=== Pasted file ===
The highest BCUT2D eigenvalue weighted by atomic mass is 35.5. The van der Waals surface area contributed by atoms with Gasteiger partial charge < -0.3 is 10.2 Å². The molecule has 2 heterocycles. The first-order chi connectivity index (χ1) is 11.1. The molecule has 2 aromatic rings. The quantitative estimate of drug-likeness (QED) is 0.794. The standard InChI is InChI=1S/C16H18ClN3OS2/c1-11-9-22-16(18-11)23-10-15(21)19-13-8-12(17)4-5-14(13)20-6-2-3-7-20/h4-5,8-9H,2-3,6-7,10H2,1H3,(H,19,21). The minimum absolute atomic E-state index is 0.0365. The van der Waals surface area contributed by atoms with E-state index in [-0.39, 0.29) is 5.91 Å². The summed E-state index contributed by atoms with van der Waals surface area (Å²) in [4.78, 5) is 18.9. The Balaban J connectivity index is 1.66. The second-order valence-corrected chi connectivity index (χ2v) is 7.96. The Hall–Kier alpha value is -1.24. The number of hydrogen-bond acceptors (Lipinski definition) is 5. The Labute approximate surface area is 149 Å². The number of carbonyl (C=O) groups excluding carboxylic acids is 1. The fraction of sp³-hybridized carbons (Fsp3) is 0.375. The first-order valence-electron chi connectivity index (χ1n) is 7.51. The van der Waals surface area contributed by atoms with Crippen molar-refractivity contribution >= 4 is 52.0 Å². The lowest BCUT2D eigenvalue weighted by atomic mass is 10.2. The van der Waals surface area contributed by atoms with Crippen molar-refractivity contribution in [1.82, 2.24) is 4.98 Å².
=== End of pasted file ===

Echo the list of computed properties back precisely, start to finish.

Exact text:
The highest BCUT2D eigenvalue weighted by atomic mass is 35.5. The van der Waals surface area contributed by atoms with Gasteiger partial charge < -0.3 is 10.2 Å². The molecule has 2 heterocycles. The first-order chi connectivity index (χ1) is 11.1. The molecule has 2 aromatic rings. The quantitative estimate of drug-likeness (QED) is 0.794. The standard InChI is InChI=1S/C16H18ClN3OS2/c1-11-9-22-16(18-11)23-10-15(21)19-13-8-12(17)4-5-14(13)20-6-2-3-7-20/h4-5,8-9H,2-3,6-7,10H2,1H3,(H,19,21). The minimum absolute atomic E-state index is 0.0365. The van der Waals surface area contributed by atoms with E-state index in [-0.39, 0.29) is 5.91 Å². The summed E-state index contributed by atoms with van der Waals surface area (Å²) in [4.78, 5) is 18.9. The Balaban J connectivity index is 1.66. The second-order valence-corrected chi connectivity index (χ2v) is 7.96. The Hall–Kier alpha value is -1.24. The number of hydrogen-bond acceptors (Lipinski definition) is 5. The Labute approximate surface area is 149 Å². The number of carbonyl (C=O) groups excluding carboxylic acids is 1. The fraction of sp³-hybridized carbons (Fsp3) is 0.375. The first-order valence-electron chi connectivity index (χ1n) is 7.51. The van der Waals surface area contributed by atoms with Crippen molar-refractivity contribution >= 4 is 52.0 Å². The lowest BCUT2D eigenvalue weighted by atomic mass is 10.2. The van der Waals surface area contributed by atoms with Crippen molar-refractivity contribution in [1.82, 2.24) is 4.98 Å².